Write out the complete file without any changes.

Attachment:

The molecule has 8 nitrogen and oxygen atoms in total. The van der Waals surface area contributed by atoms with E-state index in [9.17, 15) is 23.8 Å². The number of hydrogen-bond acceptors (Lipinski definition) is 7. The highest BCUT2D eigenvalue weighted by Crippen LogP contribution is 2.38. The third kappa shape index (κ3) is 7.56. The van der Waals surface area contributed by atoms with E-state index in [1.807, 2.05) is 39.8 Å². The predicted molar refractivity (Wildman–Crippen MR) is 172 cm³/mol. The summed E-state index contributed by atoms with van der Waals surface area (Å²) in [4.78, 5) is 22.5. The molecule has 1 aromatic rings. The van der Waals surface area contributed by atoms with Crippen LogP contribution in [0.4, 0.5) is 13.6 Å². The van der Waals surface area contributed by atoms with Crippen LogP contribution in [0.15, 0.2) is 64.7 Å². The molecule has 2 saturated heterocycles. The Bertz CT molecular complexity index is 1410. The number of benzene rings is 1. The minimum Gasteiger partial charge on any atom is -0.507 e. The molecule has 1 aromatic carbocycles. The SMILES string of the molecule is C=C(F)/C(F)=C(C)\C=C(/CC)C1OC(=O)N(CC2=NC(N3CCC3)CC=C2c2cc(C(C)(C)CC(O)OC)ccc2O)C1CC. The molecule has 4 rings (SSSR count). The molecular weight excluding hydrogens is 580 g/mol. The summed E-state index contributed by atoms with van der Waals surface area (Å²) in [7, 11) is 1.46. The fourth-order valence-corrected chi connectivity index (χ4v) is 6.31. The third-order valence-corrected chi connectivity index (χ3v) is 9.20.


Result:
The molecule has 8 nitrogen and oxygen atoms in total. The van der Waals surface area contributed by atoms with E-state index in [9.17, 15) is 23.8 Å². The number of hydrogen-bond acceptors (Lipinski definition) is 7. The highest BCUT2D eigenvalue weighted by Crippen LogP contribution is 2.38. The third kappa shape index (κ3) is 7.56. The van der Waals surface area contributed by atoms with E-state index in [1.807, 2.05) is 39.8 Å². The predicted molar refractivity (Wildman–Crippen MR) is 172 cm³/mol. The summed E-state index contributed by atoms with van der Waals surface area (Å²) in [4.78, 5) is 22.5. The molecule has 1 aromatic rings. The van der Waals surface area contributed by atoms with Crippen LogP contribution in [0.4, 0.5) is 13.6 Å². The van der Waals surface area contributed by atoms with Crippen LogP contribution in [0.15, 0.2) is 64.7 Å². The molecule has 2 saturated heterocycles. The Bertz CT molecular complexity index is 1410. The number of benzene rings is 1. The minimum Gasteiger partial charge on any atom is -0.507 e. The molecule has 1 aromatic carbocycles. The SMILES string of the molecule is C=C(F)/C(F)=C(C)\C=C(/CC)C1OC(=O)N(CC2=NC(N3CCC3)CC=C2c2cc(C(C)(C)CC(O)OC)ccc2O)C1CC. The molecule has 4 rings (SSSR count). The molecular weight excluding hydrogens is 580 g/mol. The summed E-state index contributed by atoms with van der Waals surface area (Å²) in [7, 11) is 1.46. The fourth-order valence-corrected chi connectivity index (χ4v) is 6.31. The third-order valence-corrected chi connectivity index (χ3v) is 9.20.